Friday, December 31, 2010

There's something about Krugman... part 2

The man is like catnip to some people, and I just don't know why.

Don Boudreaux ties Krugman to Paul Ehrlich and other environmental doomsdayers. I set him straight in the comments.

Bob Murphy thinks that if you think that workers will and should move from low marginal productivity areas to high marginal productivity areas you are (1.) an Austrian, and (2.) somehow in violation of Keynesianism. I set him straight in the comments.

Alen Mattich of the WSJ published a list of the best economics blogs that has been making the rounds. He weirdly accuses Krugman of ad hominem attacks. Does Mattich know the meaning of the term? I can't think of any ad hominem attacks that Krugman has made. I imagine there have been some over the years... maybe... but I entirely clueless as to what he means and can't come up with any specific examples. I think Mattich confusing "criticism of a specific person that you name" with "ad hominem attacks". I'm sorry, but if you get bothered by criticism you shouldn't read blogs. Good solid criticism is one of their most important functions. Ad hominem is a different story. Mattich completely fails to mention Brad DeLong's blog which is absurd - but DeLong is one who veers into ad hominem with his "stupidest man alive" act (the quality of the analysis still makes it worth reading, although that is frustrating... still, I've been called worse on other blogs). But Krugman? When has Krugman ever done this?

Not everyone is a hater, though. Apparently Paul Krugman is the "most influential figure on the European left-of-center" beating out Habermas and Zizek (both of whom have been discussed on F&OST here and here, respectively). Go figure - apparently New Jersey is in Europe.

I don't get this. Krugman is just a really great economists all around and I don't see how he inspires all this animosity. He is a creative thinker (see his work on trade theory and economic geography), he is a great exponent of very traditional macroeconomics, and he is a great public educator/public intellectual/public commentator - which a lot of economists can't do. It's not hard to recognize what a great economist the guy is - you don't have to strain for a justification for that claim. You also don't have to be obsessed with him or be a "Krugman lover" to recognize the value of his contributions to the discourse. Why he inspires such animosity is beyond me, even if he can be "shrill" at times, which I'll certainly admit.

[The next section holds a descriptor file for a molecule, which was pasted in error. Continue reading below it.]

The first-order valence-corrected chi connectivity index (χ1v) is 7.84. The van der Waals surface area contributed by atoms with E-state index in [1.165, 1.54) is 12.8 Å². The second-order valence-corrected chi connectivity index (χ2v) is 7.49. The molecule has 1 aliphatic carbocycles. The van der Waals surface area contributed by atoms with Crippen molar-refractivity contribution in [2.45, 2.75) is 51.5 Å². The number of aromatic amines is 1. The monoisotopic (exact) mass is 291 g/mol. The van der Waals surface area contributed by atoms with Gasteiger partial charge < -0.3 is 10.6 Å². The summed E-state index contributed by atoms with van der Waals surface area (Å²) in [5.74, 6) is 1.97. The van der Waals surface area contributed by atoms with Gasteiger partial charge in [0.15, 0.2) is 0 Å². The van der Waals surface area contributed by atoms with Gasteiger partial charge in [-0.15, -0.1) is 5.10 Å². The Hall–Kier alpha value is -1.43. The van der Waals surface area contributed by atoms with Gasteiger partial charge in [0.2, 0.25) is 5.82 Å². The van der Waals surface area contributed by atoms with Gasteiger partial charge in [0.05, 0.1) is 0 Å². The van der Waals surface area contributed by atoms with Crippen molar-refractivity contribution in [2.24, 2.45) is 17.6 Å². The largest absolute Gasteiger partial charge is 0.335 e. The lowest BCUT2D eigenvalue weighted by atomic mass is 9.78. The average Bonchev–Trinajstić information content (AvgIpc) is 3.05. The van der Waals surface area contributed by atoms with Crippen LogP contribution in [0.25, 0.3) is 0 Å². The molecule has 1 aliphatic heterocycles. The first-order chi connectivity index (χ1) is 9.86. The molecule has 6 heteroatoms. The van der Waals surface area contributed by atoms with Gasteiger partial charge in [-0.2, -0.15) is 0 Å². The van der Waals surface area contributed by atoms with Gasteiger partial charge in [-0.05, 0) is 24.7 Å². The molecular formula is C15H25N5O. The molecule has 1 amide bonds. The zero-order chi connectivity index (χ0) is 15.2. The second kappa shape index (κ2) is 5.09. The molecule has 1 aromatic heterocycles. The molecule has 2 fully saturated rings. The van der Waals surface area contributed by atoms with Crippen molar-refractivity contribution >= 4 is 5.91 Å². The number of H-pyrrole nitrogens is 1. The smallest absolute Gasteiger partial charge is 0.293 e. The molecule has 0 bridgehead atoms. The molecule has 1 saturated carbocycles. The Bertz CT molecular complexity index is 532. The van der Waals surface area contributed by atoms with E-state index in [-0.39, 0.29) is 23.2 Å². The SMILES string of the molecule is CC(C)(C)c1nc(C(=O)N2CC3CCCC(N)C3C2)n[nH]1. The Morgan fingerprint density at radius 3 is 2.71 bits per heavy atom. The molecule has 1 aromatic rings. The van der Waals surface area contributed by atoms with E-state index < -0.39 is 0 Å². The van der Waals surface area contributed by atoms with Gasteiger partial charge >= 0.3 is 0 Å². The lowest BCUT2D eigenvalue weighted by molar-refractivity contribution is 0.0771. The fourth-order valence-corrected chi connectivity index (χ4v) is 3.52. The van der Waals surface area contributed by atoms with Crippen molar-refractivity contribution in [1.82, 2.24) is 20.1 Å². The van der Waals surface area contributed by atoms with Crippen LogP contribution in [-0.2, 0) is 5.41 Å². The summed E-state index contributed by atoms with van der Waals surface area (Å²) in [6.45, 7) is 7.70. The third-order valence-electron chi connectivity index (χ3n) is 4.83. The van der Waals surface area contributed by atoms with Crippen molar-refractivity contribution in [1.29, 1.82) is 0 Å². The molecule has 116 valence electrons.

1. Paul Krugman's columns from the 1990s were great! Have you seen his Slate columns? One of my favourites was his criticism of people who support protectionism on the grounds that they don't want to use items made by foreign slave labour.

    He bluntly said that many such rich, celebrity-like Westerners have an interest in a purely cosmetic improvement of the world's problems. He pointed to the specific example of a garbage dump in Phillipines inhabited by hundreds of people, and how their lives improved after getting factory jobs and moving out of there. This was followed by him suggesting that people who believe in problems being "out of sight, out of mind" would only end up sending the Filipinos back to the garbage dump than see their goods in stores.

    I have posted links to these columns in free market message boards with no responses received! Nobody there wants to admit that Krugman has been one of the boldest champions of cosmopolitan business.

    What Krugman should have done was continue writing and speaking on international trade only, and stick to his area of specialization. Instead, he made the mistake that almost every major economist makes, when he became a political columnist who judges himself worthy of discussing national security, all public policy, and all other areas of economics on national media. He is a new Milton Friedman, that's the problem.

  2. Ya - the Slate columns are great.

    But even now, though, I find the response to him odd. It's like people think being a liberal politically and free trade don't mix, or that Keynesian macro and free trade don't mix. People always contrast the 90s with his work today which I think is a little strange. I love his work from the nineties, but it seems very consistent with work today in my eyes.

    I'll advocate getting environmental or labor agreements with developing countries - that sort of "fair trade" sounds fine to me. But aside from more social policy issues like that I'm a complete and unabashed free trader. There are a lot of liberals like that. In the 1990s these liberals were prominent, which was why Krugman seemed so cordial back then. Nobody who is anybody disagrees on the free trade point.

    Macro is more contentious. I don't think Krugman has changed at all, I think people are just surprised to discover the Keynesians are free traders too. Well - it's the truth. People just need to accept it rather than pretending that Keynesianism or American liberalism in general is some leftist, ignorant ideology.

    He also has some very good pieces in Slate on technological unemployment.

  3. What would genuinely shock Austrians is a letter he sent to James Galbraith, where he said that while he did not mind a priori analysis (!) or empirical analysis, he felt that such analysis is needed to be backed by mathematics.

    Now, while Nassim Nicholas Taleb has given the strongest contemporary argument against use of mathematics in understanding human relations, I was impressed by the fact that Krugman wasn't entirely dogmatic in relying on "fancy math models".

    I don't know how to say it exactly. An economist, in his best moments, will use really good arguments that simply did not strike anybody else. In his worst moments, he says the same things as the lowest common denominator. Free marketers in their worst moments say the exact shallow things their deriders strawmen them for, and the same goes for progressive economists.